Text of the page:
Identity - Terrance McKnight ORLJ 5046 Reflection Paper #2...

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Terrance McKnight ORLJ 5046 Reflection Paper #2 November 8, 2010 Who am I? How does my society view me? How does the world in general view me? In my opinion, these are the different focal lenses through which cultural and ethnic identity can be addressed. One has a self-defined identity; however, despite this identity, society, whether it is the person’s home society or a foreign one, may view that person similarly or differently. And conversely, a person’s perception of how he/she is viewed by the outside world may influence his/her self-identity. Though I do not like being identified as such, I have allowed mainstream American society to place the label, stereotypes, and expectations of African-American on me. I captured the essence of this from my point of view during the discussion about culture: I do not like to be referred to as “African-American”. I do not know what I would like to be referred to, and I am sure that it is just semantics; however, I guess when I think of the label, the connotation I gather is that it lumps me with a group of individuals that I do not identify with. I recently visited Ellis Island. Not surprisingly, there was nothing there about my ancestors that descended from slavery. The caveat to this is that I do not know what European country my lineage traces from. So I walked out of the museum knowing as much about my history as I did before. The point of this is that I do not feel as if I can identify with a specific group of people. I am American, but what exactly does that mean? I often wonder if we are the only culture that uses the terms we use to identify others (Chinese-American, Haitian-American, etc.); if so, is it because we are one of the few countries that do not have a predominately-racially homogeneous population? I am American, but when I travel to other countries, most others do not have an image of me when they envision what an American looks like.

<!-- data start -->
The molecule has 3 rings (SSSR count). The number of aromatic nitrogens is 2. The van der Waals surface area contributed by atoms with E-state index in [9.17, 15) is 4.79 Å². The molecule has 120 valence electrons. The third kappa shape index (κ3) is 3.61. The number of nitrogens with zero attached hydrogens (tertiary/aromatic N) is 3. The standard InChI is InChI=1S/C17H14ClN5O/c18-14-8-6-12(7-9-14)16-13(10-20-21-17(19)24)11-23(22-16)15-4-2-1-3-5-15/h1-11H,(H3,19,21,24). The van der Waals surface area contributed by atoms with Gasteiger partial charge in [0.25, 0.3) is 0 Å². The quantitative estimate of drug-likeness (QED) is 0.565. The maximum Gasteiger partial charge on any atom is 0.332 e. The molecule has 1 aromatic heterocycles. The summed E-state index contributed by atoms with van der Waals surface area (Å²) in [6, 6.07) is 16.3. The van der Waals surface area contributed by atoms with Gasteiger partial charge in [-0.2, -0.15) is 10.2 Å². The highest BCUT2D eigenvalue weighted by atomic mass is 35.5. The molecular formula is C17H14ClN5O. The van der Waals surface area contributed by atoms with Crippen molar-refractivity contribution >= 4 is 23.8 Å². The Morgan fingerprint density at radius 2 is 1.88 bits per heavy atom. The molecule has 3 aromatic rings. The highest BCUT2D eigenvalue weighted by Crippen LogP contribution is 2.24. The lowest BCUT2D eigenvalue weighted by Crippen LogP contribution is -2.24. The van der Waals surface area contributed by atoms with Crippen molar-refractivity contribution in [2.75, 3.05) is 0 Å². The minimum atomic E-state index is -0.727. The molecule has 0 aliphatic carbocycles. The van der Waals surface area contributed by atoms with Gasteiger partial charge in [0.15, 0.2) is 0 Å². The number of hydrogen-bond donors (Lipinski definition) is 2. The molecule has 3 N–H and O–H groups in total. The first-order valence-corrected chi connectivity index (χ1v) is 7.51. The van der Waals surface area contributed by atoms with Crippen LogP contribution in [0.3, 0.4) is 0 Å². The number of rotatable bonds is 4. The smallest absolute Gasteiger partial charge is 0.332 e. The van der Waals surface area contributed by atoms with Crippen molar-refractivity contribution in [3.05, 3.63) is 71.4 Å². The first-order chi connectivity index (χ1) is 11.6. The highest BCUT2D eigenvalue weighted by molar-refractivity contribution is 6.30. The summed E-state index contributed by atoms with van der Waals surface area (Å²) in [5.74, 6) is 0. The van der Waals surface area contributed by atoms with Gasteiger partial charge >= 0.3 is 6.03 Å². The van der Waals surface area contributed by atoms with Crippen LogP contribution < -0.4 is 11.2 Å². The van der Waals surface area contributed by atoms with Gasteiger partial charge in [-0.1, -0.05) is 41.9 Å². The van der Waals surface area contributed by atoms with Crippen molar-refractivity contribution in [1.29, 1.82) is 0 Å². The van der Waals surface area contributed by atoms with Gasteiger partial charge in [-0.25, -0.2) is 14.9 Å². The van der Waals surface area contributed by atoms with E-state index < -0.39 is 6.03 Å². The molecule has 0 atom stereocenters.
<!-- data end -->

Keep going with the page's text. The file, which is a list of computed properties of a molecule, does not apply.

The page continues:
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There are a multitude of traditions that various groups celebrate within America that reflect their individual heritage; I have none. I have never been to Africa, nor am I colleagues with any Africans. And if I am African-American, what would we call a
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This note was uploaded on 06/01/2011 for the course ORL 1000 taught by Professor Buontempo during the Spring '11 term at Columbia.

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Identity - Terrance McKnight ORLJ 5046 Reflection Paper #2...

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